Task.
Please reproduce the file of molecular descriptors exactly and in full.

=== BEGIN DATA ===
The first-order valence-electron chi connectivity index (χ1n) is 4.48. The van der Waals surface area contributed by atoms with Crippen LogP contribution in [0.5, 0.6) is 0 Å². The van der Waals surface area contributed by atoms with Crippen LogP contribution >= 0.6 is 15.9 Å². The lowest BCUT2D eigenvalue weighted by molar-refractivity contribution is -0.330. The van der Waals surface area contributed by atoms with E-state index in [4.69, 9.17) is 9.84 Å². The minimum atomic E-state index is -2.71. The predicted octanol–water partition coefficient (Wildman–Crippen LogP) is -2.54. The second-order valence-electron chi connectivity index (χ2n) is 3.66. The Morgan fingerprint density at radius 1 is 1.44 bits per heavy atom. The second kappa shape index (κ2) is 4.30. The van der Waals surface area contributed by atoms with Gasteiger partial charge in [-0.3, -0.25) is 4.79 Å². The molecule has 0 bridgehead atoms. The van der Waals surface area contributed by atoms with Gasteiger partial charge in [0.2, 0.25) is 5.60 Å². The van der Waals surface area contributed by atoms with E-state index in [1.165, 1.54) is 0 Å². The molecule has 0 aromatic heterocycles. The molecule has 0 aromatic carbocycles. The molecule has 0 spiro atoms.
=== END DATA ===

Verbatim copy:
The first-order valence-electron chi connectivity index (χ1n) is 4.48. The van der Waals surface area contributed by atoms with Crippen LogP contribution in [0.5, 0.6) is 0 Å². The van der Waals surface area contributed by atoms with Crippen LogP contribution >= 0.6 is 15.9 Å². The lowest BCUT2D eigenvalue weighted by molar-refractivity contribution is -0.330. The van der Waals surface area contributed by atoms with E-state index in [4.69, 9.17) is 9.84 Å². The minimum atomic E-state index is -2.71. The predicted octanol–water partition coefficient (Wildman–Crippen LogP) is -2.54. The second-order valence-electron chi connectivity index (χ2n) is 3.66. The Morgan fingerprint density at radius 1 is 1.44 bits per heavy atom. The second kappa shape index (κ2) is 4.30. The van der Waals surface area contributed by atoms with Gasteiger partial charge in [-0.3, -0.25) is 4.79 Å². The molecule has 0 bridgehead atoms. The van der Waals surface area contributed by atoms with Gasteiger partial charge in [0.2, 0.25) is 5.60 Å². The van der Waals surface area contributed by atoms with E-state index in [1.165, 1.54) is 0 Å². The molecule has 0 aromatic heterocycles. The molecule has 0 aromatic carbocycles. The molecule has 0 spiro atoms.